Ian Leslie AM (1922 - 2014)

Ian Leslie AM, photographed in October 2003

(Photo: Phil Vabre/CAHS Collection)



Ian Leslie was born in Melbourne on 11 February 1922 and attended Melbourne High School. Upon leaving school he joined the Bank of New South Wales in 1938.

The coming of war saw Ian join the RAAF in 1941. He was posted to Initial Training School at Victor Harbour, S.A., for ‘square bashing’. There the trainees were sorted into pilot, navigator or wireless/air gunner streams. With Ian selected for pilot training, he was sent to Elementary Flying Training School at Parafield, S.A., on Tiger Moths.

The demands for aircrew in Europe then saw Ian Leslie posted to Canada for advanced training on multi-engine aircraft at the Service Flying Training School at Saskatoon, flying Cessna Cranes. At the conclusion of the course Ian received his ‘wings’ and a commission. He was then posted to the General Reconnaissance School at Prince Edward Island, on Avro Ansons, before moving onto 111 Operational Training Unit at Nassau in the Bahamas. Here they flew B-25 Mitchell aircraft before converting on to B-24 Liberators.

On completion of Liberator conversion, Ian and his crew were attached to 45 Air Transport Group at Montreal, Canada and subsequently crewed a Liberator to ferry to India via the U.K. Their route took them via Gander to refuel and then to Prestwick in Scotland – a flight Ian remembers as "a long cold night". From Prestwick they proceeded to Ras el Mar in Morocco and then to Egypt's Cairo West aerodrome via an unofficial look at the battlefields of El Alamein where the Battle had recently been won by the Allies. After a delay in Cairo due to illness they resumed their flight via Habbaniya, in Iraq, to Karachi.

Following the successful delivery of their aircraft, Pilot Officer Leslie was posted to 354 Squadron RAF at Cuttack, in Orissa, in November 1943. For the next year he flew in operations from Cuttack and from bases in Ceylon, throughout the Bay of Bengal, including convoy escorts, anti-submarine patrols and reconnaissance/bombing trips along the Arakan coast of Burma. In December 1944, following completion of an operational tour, Ian was posted to Headquarters RAF Bengal/Burma in Calcutta where he became an aerodrome inspector working at various locations such as Cox’s Bazaar along the India/Burma border.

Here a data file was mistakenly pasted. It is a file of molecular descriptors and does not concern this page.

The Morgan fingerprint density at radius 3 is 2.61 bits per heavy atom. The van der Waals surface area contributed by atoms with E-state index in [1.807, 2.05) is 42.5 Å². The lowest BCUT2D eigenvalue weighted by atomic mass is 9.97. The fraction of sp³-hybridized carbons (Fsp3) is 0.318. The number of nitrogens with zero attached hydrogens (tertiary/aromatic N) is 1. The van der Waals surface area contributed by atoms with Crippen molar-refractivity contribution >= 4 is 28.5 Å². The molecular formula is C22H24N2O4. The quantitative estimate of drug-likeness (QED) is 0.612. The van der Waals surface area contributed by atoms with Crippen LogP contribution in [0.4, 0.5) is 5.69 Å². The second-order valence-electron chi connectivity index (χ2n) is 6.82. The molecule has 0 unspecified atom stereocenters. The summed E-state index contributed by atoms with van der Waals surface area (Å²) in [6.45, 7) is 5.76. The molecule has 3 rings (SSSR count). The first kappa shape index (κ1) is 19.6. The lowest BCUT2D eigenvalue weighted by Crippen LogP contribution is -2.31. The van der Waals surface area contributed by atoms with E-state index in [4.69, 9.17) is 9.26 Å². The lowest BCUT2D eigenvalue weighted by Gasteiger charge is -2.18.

In 1945 Ian Leslie returned to Australia where he was de-mobbed. Ian chose to return to the Bank of New South Wales, however he continued his interest in aviation with the Royal Victorian Aero Club (RVAC) where he flew "for pleasure and, sometimes, for hire and reward". He became a member of the RVAC Committee and was involved with the move of the Club from Essendon to the newly-constructed Moorabbin Airport. Whilst with the RVAC, Ian flew various Moths and Austers, the Ryan STM and the Miles Whitney Strait.

The lure of aviation was eventually too great and in 1950 Ian left the Bank for "a full time life in aviation". Soon afterward, he replied to a newspaper advertisement by Connellan Airways, based in Alice Springs, which offered ‘a remarkable opportunity for a young man with management possibilities, capable of looking after the books’. His application was successful and Ian joined Connellan Airways as accountant.

Being short of pilots, however, it was not long before Ian was flying in addition to his office job. During his time with Connellans from 1950 to 1961, Ian flew extensively throughout the outback of the Northern Territory, South Australia Western Australia and Queensland. In 1955 he was appointed Manager and oversaw a period of considerable expansion for the airline.

Operations were carried out in very basic conditions, however the airline managed to maintain a good safety record. Aircraft types operated during Ian’s time included the De Havilland D.H.89 Rapide and D.H.90 Dragonfly, Beech 18, Twin Bonanza, Travelair, Baron, Cessna 180/182 and also the Beech D17 (Staggerwing). Connellans also operated a Tiger Moth which could be converted into an ambulance for Flying Doctor work. On occasions the Tiger Moth was also pressed into service on mail/passenger flights, always flown by Ian, and Ian thinks hat he may be the only pilot in the world to have operated a Tiger Moth on a scheduled airline service! [Read more about Ian Leslie's experiences with Connellan Airways.]